The Lean Six Sigma process map follows a DMAIC structure: define, measure, analyze, improve, and control. During the definition phase, creating a SIPOC diagram ensures alignment among team members and stakeholders. Visually mapping out the entire process at the start sets a clear foundation for subsequent planning and implementation.
But this diagram type isn’t exclusive to Six Sigma projects. It can be useful at the beginning of new projects or in quality management for established processes, including reengineering business processes or in product management after a product, service, or process launches.
More pointedly, a SIPOC diagram can help your team with:
Initial project phases — clarity is essential at the beginning of a project for establishing expectations and preventing confusion. A SIPOC diagram helps align the team on the process, expected workflows, and anticipated outcomes.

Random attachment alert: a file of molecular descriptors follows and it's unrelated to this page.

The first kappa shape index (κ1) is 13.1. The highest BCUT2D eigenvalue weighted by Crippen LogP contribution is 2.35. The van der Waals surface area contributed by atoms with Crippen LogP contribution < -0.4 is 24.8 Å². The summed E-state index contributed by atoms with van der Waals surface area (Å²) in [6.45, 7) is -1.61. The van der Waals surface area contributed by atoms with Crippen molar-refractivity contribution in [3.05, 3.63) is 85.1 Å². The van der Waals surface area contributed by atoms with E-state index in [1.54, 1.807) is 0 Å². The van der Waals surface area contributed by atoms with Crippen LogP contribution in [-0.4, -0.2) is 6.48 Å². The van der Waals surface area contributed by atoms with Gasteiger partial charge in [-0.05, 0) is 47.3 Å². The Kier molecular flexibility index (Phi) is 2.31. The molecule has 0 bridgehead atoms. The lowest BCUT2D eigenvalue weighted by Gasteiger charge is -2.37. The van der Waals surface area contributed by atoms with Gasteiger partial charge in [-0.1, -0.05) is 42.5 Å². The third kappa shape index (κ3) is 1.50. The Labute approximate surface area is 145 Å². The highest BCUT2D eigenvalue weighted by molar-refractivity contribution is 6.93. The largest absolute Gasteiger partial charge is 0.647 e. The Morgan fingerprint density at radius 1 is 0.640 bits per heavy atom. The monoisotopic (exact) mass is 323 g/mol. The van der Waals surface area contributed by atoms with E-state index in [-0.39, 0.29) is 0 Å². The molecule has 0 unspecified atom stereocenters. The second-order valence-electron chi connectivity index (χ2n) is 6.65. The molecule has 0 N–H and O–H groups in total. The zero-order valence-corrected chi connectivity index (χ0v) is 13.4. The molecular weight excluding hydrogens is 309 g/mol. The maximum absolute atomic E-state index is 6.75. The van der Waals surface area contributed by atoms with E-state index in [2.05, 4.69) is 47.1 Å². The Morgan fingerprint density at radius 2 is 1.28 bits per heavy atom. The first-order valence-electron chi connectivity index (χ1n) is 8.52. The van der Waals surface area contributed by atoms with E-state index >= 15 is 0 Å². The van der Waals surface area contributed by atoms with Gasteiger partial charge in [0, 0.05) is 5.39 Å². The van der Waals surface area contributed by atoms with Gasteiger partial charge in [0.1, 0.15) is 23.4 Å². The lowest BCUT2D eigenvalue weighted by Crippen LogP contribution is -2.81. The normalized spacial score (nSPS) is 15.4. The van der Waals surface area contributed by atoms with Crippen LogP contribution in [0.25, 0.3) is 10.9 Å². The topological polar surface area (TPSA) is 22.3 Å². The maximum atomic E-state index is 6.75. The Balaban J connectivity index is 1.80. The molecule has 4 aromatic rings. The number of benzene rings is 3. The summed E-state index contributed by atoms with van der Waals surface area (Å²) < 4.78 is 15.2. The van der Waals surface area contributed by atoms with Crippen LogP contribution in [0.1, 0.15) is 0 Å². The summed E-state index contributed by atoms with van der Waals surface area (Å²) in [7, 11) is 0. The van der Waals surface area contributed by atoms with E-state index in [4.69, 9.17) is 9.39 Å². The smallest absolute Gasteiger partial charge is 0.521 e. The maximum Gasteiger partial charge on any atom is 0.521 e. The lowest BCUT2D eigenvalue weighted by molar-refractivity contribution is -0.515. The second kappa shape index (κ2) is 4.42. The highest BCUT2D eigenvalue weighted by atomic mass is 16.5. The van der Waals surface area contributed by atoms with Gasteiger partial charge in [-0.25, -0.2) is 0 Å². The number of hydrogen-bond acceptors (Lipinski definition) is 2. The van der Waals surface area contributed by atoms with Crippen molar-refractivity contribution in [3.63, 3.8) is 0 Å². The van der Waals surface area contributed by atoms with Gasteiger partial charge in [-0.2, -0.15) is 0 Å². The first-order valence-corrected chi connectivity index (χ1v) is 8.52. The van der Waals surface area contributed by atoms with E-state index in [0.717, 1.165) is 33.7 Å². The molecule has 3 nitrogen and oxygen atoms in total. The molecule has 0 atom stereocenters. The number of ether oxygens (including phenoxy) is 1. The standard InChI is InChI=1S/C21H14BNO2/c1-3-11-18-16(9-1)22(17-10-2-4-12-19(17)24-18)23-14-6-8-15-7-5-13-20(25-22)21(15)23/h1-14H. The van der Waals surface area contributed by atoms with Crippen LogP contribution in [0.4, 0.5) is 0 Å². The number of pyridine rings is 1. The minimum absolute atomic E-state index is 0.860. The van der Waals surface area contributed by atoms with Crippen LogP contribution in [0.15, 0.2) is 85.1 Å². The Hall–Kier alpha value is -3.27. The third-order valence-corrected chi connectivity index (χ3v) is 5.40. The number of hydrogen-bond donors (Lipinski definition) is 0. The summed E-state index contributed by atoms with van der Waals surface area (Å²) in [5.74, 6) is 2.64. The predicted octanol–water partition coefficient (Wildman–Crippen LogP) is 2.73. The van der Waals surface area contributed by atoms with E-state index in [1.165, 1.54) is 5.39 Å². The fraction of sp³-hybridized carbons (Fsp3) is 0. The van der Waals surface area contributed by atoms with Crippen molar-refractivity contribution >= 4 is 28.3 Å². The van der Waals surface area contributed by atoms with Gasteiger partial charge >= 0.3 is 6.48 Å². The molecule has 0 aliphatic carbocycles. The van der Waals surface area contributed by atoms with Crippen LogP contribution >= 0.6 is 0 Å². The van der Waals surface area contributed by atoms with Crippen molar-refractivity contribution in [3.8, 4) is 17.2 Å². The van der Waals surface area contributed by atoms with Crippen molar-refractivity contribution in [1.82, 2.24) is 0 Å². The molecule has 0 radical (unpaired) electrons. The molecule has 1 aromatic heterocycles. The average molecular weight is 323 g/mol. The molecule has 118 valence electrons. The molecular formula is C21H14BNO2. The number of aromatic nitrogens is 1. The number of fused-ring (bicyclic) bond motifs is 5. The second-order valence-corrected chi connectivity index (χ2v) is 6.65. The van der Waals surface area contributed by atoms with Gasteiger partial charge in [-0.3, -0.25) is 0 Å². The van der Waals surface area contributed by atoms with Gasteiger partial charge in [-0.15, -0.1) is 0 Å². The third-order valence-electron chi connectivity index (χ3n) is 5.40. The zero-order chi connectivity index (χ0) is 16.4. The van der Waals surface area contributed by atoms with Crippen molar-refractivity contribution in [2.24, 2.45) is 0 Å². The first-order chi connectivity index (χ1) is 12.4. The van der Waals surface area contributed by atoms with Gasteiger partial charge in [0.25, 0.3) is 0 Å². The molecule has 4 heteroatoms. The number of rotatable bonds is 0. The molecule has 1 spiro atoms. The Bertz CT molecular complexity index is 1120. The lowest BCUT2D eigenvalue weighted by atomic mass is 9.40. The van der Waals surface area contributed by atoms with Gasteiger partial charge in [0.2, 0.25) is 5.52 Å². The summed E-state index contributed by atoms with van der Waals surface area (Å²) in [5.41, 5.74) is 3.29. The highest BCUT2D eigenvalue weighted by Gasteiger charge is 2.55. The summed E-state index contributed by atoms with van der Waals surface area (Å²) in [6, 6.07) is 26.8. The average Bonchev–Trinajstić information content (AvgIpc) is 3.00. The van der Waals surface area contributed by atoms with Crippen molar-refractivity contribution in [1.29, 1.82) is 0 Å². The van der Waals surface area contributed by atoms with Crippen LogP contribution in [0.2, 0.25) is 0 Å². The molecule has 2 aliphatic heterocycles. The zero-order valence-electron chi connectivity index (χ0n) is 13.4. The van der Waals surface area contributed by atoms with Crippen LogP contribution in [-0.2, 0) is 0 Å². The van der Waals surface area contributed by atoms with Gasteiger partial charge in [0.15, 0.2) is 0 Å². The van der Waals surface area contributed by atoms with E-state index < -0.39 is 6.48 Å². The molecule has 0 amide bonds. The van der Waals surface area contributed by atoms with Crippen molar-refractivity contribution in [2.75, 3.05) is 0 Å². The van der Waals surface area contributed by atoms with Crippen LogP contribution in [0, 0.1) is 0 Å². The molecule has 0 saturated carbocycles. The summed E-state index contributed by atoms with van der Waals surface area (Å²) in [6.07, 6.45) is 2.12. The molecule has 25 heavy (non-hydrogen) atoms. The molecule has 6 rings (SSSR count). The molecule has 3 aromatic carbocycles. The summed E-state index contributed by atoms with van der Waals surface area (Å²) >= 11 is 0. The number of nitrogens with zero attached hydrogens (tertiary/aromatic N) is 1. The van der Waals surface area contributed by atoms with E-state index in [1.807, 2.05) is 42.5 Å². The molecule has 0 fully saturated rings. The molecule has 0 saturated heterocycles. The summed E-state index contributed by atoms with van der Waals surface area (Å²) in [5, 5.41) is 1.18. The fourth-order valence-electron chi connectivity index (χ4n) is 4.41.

Process improvement — mapping out a process can illuminate unnecessary steps or bottlenecks to simplify or resolve.
Visual comparisons — a diagram allows you to see the current process with a potential new process side-by-side.
Team onboarding — new team members or stakeholders unfamiliar with best practices or workflows can use a SIPOC as a guide, gleaning a straightforward understanding of how a process evolves.
Editing established processes — processes evolve, and periodically checking in on them with SIPOC diagrams can ensure they stay efficient and relevant to your current needs.
Your SIPOC diagram is just one aspect of team process management. A robust organization system and specific templates will be useful as you improve your operations. After deciding on a new protocol, use a standard operating procedure or role expectations template to keep all team members dialed in.
Benefits of a SIPOC diagram
Although a SIPOC diagram doesn’t get into nitty gritty details, its straightforwardness can significantly simplify process management. This tool can benefit you by:
Providing quick diagnostics — using a SIPOC during the defining phase of process planning allows you to foresee and avoid errors that could compromise your output.
Facilitating scalability — as an organization grows, processes can become convoluted with new team members, clients, and projects. Revisiting best practices with SIPOC diagrams can help streamline everything, ensuring your processes scale with the organization.